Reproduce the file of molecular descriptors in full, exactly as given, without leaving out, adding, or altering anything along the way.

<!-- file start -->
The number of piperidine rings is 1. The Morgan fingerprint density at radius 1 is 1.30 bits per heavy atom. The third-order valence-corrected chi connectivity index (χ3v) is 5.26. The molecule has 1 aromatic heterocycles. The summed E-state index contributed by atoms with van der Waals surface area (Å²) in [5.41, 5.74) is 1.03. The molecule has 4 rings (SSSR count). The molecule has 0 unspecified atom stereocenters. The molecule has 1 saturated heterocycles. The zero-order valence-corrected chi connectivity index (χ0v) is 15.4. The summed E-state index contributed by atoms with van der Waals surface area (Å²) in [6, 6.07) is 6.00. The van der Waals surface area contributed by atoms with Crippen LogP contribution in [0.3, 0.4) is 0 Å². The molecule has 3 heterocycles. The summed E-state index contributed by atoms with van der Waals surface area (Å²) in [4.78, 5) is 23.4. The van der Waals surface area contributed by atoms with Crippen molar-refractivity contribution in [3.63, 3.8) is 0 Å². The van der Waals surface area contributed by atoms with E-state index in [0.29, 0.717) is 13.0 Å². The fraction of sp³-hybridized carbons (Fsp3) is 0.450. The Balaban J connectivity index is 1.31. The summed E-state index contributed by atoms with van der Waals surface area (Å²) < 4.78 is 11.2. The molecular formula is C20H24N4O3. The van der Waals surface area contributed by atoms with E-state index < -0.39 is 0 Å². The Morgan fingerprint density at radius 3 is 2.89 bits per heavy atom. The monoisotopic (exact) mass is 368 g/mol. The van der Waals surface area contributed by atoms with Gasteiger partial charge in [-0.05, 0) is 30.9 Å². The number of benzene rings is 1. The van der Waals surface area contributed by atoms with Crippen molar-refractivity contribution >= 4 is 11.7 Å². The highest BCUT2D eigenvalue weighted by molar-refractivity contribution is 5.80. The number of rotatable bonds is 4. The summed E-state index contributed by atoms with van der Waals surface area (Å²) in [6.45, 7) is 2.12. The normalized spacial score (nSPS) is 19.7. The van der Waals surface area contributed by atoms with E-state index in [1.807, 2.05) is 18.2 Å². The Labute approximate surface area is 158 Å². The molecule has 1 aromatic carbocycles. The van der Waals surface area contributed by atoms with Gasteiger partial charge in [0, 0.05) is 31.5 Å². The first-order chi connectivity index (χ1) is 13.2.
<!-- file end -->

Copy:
The number of piperidine rings is 1. The Morgan fingerprint density at radius 1 is 1.30 bits per heavy atom. The third-order valence-corrected chi connectivity index (χ3v) is 5.26. The molecule has 1 aromatic heterocycles. The summed E-state index contributed by atoms with van der Waals surface area (Å²) in [5.41, 5.74) is 1.03. The molecule has 4 rings (SSSR count). The molecule has 0 unspecified atom stereocenters. The molecule has 1 saturated heterocycles. The zero-order valence-corrected chi connectivity index (χ0v) is 15.4. The summed E-state index contributed by atoms with van der Waals surface area (Å²) in [6, 6.07) is 6.00. The van der Waals surface area contributed by atoms with Crippen LogP contribution in [0.3, 0.4) is 0 Å². The molecule has 3 heterocycles. The summed E-state index contributed by atoms with van der Waals surface area (Å²) in [4.78, 5) is 23.4. The van der Waals surface area contributed by atoms with Crippen molar-refractivity contribution in [3.63, 3.8) is 0 Å². The van der Waals surface area contributed by atoms with E-state index in [0.29, 0.717) is 13.0 Å². The fraction of sp³-hybridized carbons (Fsp3) is 0.450. The Balaban J connectivity index is 1.31. The summed E-state index contributed by atoms with van der Waals surface area (Å²) < 4.78 is 11.2. The molecular formula is C20H24N4O3. The van der Waals surface area contributed by atoms with E-state index < -0.39 is 0 Å². The Morgan fingerprint density at radius 3 is 2.89 bits per heavy atom. The monoisotopic (exact) mass is 368 g/mol. The van der Waals surface area contributed by atoms with Gasteiger partial charge in [-0.05, 0) is 30.9 Å². The number of benzene rings is 1. The van der Waals surface area contributed by atoms with Crippen molar-refractivity contribution >= 4 is 11.7 Å². The highest BCUT2D eigenvalue weighted by molar-refractivity contribution is 5.80. The number of rotatable bonds is 4. The summed E-state index contributed by atoms with van der Waals surface area (Å²) in [6.45, 7) is 2.12. The normalized spacial score (nSPS) is 19.7. The van der Waals surface area contributed by atoms with E-state index in [1.807, 2.05) is 18.2 Å². The Labute approximate surface area is 158 Å². The molecule has 1 aromatic carbocycles. The van der Waals surface area contributed by atoms with Gasteiger partial charge in [0, 0.05) is 31.5 Å². The first-order chi connectivity index (χ1) is 13.2.